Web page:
Sydney Doorstop Interview

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Tuesday, 14th September 2021

Sydney Doorstop Interview

Discussing the state of the economy, Scott Morrison’s failure to fix vaccine rollout and national quarantine and more.

SUBJECTS: State of the economy; Scott Morrison’s failure to fix vaccine rollout and national quarantine; aged care sector; George Christensen; Australian citizenships; Federal election; seat of Fowler; Labor’s policy agenda; diversity within the Labor Party.

ANTHONY ALBANESE, LEADER OF THE AUSTRALIAN LABOR PARTY: Thank you for joining me. Later today, the Reserve Bank Governor will be giving a speech about the state of the economy. There's no doubt that Scott Morrison's lockdowns are costing billions of dollars for our national economy. The reason why more than half of Australia is in lockdown today is a direct result of the failure of the Federal Government to roll out the vaccines early enough and to fix national quarantine. And I know that Jane Halton is doing a review again into national quarantine. But her recommendations from last year's review still haven't been taken up and haven't been implemented. Recommendations including fixing ventilation issues, including having purpose-built quarantine and using facilities that are at Australia's disposal right now. We need to do much better. And Scott Morrison needs to do more than just come up with excuses. We know that Moderna will be arriving here soon. But why wasn't Moderna being distributed many, many months ago, as it was right around the world? That's because our Prime Minister said that this wasn't a race. Well, it always was a race. And now there are real consequences of us having run last in that race. Consequences for our health but also consequences for our economy.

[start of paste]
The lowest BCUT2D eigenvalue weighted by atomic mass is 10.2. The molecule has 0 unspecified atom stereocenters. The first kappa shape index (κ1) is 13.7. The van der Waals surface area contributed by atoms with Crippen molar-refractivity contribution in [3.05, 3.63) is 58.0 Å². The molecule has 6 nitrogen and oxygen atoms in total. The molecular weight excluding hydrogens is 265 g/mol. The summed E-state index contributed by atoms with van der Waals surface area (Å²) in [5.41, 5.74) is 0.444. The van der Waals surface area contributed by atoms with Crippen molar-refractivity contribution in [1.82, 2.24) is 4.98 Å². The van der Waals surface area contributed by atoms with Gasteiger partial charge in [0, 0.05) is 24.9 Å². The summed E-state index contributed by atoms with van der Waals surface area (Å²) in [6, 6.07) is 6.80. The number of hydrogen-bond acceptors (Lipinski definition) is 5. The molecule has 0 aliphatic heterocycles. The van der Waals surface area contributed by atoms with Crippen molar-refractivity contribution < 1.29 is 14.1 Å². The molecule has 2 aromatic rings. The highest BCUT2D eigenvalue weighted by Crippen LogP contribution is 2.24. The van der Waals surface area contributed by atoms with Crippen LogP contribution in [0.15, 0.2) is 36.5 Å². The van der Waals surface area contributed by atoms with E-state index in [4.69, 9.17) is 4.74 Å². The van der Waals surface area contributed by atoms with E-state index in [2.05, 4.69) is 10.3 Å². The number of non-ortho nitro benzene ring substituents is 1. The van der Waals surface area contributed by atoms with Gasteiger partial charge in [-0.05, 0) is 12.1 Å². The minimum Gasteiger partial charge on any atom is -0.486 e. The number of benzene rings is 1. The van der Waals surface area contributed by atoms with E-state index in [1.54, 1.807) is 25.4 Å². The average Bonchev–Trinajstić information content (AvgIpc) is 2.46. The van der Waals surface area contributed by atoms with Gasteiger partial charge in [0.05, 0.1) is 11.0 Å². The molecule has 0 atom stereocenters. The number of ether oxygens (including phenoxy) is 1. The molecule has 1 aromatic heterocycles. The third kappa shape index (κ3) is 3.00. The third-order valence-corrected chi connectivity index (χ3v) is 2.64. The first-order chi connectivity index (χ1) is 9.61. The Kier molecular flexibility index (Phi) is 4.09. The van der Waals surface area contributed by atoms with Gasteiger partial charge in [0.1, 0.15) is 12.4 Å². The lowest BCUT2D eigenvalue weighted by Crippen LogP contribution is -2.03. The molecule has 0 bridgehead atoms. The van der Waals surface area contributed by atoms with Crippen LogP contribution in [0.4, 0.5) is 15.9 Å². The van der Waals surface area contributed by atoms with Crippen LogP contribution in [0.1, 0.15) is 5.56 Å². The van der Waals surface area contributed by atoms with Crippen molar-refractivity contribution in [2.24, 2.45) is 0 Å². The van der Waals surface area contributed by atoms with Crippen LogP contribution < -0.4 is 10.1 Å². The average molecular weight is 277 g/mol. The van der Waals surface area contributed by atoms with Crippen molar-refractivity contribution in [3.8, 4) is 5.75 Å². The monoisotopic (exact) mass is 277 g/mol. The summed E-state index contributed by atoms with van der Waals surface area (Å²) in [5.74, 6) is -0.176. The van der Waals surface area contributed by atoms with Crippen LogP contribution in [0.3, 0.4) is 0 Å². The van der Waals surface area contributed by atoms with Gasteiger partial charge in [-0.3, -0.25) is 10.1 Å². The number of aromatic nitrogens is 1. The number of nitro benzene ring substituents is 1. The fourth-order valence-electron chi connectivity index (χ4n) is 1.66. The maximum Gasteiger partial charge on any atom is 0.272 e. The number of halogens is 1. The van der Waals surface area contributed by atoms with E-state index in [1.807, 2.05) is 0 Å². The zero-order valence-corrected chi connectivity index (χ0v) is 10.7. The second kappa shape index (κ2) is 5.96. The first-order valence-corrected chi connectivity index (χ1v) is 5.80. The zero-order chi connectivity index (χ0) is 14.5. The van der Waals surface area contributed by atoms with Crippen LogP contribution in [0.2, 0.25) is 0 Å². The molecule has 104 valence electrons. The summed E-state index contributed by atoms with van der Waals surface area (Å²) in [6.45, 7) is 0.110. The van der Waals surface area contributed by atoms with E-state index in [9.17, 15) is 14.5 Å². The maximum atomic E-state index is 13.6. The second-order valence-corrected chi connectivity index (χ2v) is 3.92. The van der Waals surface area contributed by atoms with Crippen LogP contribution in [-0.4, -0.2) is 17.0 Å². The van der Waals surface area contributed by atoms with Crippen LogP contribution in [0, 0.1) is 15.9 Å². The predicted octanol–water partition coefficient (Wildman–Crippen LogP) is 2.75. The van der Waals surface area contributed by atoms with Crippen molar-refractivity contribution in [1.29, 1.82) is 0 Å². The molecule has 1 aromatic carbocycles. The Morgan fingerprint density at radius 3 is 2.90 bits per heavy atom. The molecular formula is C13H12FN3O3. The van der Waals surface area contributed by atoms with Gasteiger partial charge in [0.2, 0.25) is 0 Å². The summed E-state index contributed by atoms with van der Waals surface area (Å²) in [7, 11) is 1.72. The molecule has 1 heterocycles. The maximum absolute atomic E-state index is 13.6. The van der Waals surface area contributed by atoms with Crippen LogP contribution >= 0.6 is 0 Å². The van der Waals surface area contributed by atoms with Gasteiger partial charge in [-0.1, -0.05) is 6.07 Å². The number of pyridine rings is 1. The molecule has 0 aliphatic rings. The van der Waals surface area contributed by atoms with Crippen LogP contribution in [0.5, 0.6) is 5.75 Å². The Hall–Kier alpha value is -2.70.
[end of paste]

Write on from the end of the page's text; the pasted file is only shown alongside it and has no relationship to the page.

JOURNALIST: The aged care sector is part of the Federal Government, they're in charge of it. But the deadline for mandatory vaccination is this Friday. How worried are you about the ability of the sector to get there by Friday?

ALBANESE: Well, I'm very worried about the aged care sector. The nursing home at Summer Hill in my electorate has seen at least five deaths as a result of the current outbreak. That was a direct result of the fact that you still had unvaccinated aged care workers working at multiple facilities. And we should do better. Aged care workers were supposed to be in category 1A at the front of the queue. And they were supposed to be vaccinated by Easter. We know that, as of now, aged care workers still aren't fully vaccinated. And we need to make sure that is the case in order to protect their own health but also the health of those elderly Australians who they're looking after. The Federal Government is responsible for the regulation, the funding and the oversight of aged care. And it has been quite extraordinary that we're now more than 18 months into this pandemic, and we still have unvaccinated aged care workers.